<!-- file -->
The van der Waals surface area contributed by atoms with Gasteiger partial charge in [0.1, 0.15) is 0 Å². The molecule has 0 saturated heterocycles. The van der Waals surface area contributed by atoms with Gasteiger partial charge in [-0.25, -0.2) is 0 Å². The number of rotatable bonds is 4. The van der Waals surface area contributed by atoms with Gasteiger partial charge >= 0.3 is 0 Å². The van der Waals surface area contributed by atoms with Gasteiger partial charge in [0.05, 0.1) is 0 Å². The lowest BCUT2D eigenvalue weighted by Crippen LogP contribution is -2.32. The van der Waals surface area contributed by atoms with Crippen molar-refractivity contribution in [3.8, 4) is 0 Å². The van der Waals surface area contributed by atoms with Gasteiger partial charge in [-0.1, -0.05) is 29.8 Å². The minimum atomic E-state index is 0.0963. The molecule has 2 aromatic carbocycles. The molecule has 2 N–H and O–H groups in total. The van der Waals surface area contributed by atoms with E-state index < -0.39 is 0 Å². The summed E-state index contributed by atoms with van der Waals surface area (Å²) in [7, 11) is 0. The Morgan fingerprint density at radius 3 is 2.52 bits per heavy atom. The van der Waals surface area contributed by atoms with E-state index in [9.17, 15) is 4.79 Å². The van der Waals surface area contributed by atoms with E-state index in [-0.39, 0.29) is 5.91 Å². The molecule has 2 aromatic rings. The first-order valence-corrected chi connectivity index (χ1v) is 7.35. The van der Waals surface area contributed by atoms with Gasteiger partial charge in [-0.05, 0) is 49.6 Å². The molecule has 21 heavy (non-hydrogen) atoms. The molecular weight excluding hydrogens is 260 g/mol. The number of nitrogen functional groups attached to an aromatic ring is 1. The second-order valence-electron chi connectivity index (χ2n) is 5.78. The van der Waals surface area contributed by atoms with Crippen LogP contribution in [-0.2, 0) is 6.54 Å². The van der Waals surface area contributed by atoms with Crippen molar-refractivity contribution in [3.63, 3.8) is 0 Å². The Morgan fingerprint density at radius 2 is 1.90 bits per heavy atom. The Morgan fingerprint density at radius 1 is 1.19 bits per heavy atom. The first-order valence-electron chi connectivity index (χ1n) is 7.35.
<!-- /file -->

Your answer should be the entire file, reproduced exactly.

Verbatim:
The van der Waals surface area contributed by atoms with Gasteiger partial charge in [0.1, 0.15) is 0 Å². The molecule has 0 saturated heterocycles. The van der Waals surface area contributed by atoms with Gasteiger partial charge in [-0.25, -0.2) is 0 Å². The number of rotatable bonds is 4. The van der Waals surface area contributed by atoms with Gasteiger partial charge >= 0.3 is 0 Å². The van der Waals surface area contributed by atoms with Gasteiger partial charge in [0.05, 0.1) is 0 Å². The lowest BCUT2D eigenvalue weighted by Crippen LogP contribution is -2.32. The van der Waals surface area contributed by atoms with Crippen molar-refractivity contribution in [3.8, 4) is 0 Å². The van der Waals surface area contributed by atoms with Gasteiger partial charge in [-0.1, -0.05) is 29.8 Å². The minimum atomic E-state index is 0.0963. The molecule has 2 aromatic carbocycles. The molecule has 2 N–H and O–H groups in total. The van der Waals surface area contributed by atoms with E-state index < -0.39 is 0 Å². The summed E-state index contributed by atoms with van der Waals surface area (Å²) in [7, 11) is 0. The Morgan fingerprint density at radius 3 is 2.52 bits per heavy atom. The van der Waals surface area contributed by atoms with E-state index in [9.17, 15) is 4.79 Å². The van der Waals surface area contributed by atoms with E-state index in [-0.39, 0.29) is 5.91 Å². The molecule has 2 aromatic rings. The first-order valence-corrected chi connectivity index (χ1v) is 7.35. The van der Waals surface area contributed by atoms with Gasteiger partial charge in [-0.05, 0) is 49.6 Å². The molecule has 21 heavy (non-hydrogen) atoms. The molecular weight excluding hydrogens is 260 g/mol. The number of nitrogen functional groups attached to an aromatic ring is 1. The second-order valence-electron chi connectivity index (χ2n) is 5.78. The van der Waals surface area contributed by atoms with Crippen LogP contribution in [-0.2, 0) is 6.54 Å². The van der Waals surface area contributed by atoms with Crippen molar-refractivity contribution in [3.63, 3.8) is 0 Å². The Morgan fingerprint density at radius 2 is 1.90 bits per heavy atom. The Morgan fingerprint density at radius 1 is 1.19 bits per heavy atom. The first-order valence-electron chi connectivity index (χ1n) is 7.35.